As a participatory practitioner it is not my role to be a solver or a closer or a fixer. Otherwise I become a crutch because the solution is coming from me, not from the group I am supporting. Participation creates a space which invites the group’s knowledge into the discussion, to surface experiences and understandings which are fragmented or suppressed by power relations and hierarchies. I am the conduit to help that knowledge flow, to reach different systemic spaces and levels. I am the holder of space where these understandings are gathered together for collective analysis. I am the aqueduct and cistern, not the water. The community, organization, or class almost always has the knowledge they need. What is needed instead is a means to bring that knowledge together and a catalyst for those in the situation to recognize the immensity, capacity and potential of their collective knowledge for addressing the problem at hand. That is increasingly the need I try to address and embody as a participatory practitioner.
Embodiment is more than standing back and being a facilitator, however. ‘Facipulation’ is all too common in the facilitation and participation world, that is using participatory processes as weigh-stations along a predetermined path that ends up exactly where the facilitator intended—or an even a more naïve faith that a series of participatory methods performed formulaically as a workshop will magically result in a meaningful experience and outcome for participants. Embodiment is about showing up in the now and responding to opportunities moment by moment, performing, improving, and helping others to see what is emerging, to see the connections in the ideas they are articulating and to provide a scaffolding from which coherent understanding and action can result.
As I refine my own approach as a practitioner to better embody the values and practices of participation, I see the knock-on effect of how these ways of working are contagious in the spaces I have contributed to. Organizations experiment to achieve more horizontal and emergent ways of working. Employees leave organizations in search of work cultures which are more collaborative and empowering. Students note on their teaching reviews how my description and performance of teaching as a learning partnership between professor and student fundamentally challenges their ways of approaching knowledge. They overturn a habit of seeing themselves as empty vessels to be filled intellectually and recognize their own knowledge/experience as a foundational piece of their learning and not something to be downplayed or exiled and replaced with ‘authoritative’ content. In this way, even the ‘small things’ created ripples which eventually grow large.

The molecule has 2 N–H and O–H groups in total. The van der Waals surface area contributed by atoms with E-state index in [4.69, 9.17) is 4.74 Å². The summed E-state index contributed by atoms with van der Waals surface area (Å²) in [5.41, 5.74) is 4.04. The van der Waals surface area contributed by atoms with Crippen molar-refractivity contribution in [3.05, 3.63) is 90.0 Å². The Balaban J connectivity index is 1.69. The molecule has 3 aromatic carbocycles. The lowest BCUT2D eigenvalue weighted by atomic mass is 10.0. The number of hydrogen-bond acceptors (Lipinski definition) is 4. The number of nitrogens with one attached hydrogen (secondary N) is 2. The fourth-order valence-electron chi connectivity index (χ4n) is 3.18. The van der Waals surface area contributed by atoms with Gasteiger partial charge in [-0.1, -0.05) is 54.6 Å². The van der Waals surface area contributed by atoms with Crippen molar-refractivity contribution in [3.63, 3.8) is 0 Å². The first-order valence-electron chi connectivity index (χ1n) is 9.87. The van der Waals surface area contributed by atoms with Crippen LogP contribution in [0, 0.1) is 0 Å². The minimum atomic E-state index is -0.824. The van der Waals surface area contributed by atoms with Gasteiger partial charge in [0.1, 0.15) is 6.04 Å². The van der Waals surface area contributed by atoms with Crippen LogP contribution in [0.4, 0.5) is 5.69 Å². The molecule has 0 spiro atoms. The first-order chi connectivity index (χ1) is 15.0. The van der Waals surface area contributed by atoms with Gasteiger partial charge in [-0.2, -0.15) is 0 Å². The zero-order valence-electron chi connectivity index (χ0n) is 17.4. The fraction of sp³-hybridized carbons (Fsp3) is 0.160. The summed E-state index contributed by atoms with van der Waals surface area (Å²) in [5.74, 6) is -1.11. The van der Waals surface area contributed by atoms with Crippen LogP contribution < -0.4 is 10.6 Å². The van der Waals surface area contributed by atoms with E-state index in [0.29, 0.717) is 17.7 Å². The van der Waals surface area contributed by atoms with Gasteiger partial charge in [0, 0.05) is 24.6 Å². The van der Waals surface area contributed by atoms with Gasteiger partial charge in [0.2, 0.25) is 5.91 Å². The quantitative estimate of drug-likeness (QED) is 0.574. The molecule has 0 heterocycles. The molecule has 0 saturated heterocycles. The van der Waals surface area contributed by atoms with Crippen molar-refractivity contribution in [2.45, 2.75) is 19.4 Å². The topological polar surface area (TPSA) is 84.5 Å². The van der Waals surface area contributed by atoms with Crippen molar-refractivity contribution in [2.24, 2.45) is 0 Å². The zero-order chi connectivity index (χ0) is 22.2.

Be Here Now (So You Won’t Be Needed Later)
To embody participation is to participate. Not to lead or drive or to wait quietly with an answer from another context, but to throw out the map and make the path by walking with those you are called to work with. It can’t be done perfectly, but it can be done transparently, providing an example that continues to support learning and change even after you have moved on.
Indeed, the most valuable outcome left behind by participatory processes isn’t an answer, but a regenerated capacity to know, analyze and act. In the final part of this piece, I will further explore this idea of participation as regeneration.
Felix is the founder and director of Empyrean Research. Based in Tennessee, he travels widely with his work for Empyrean.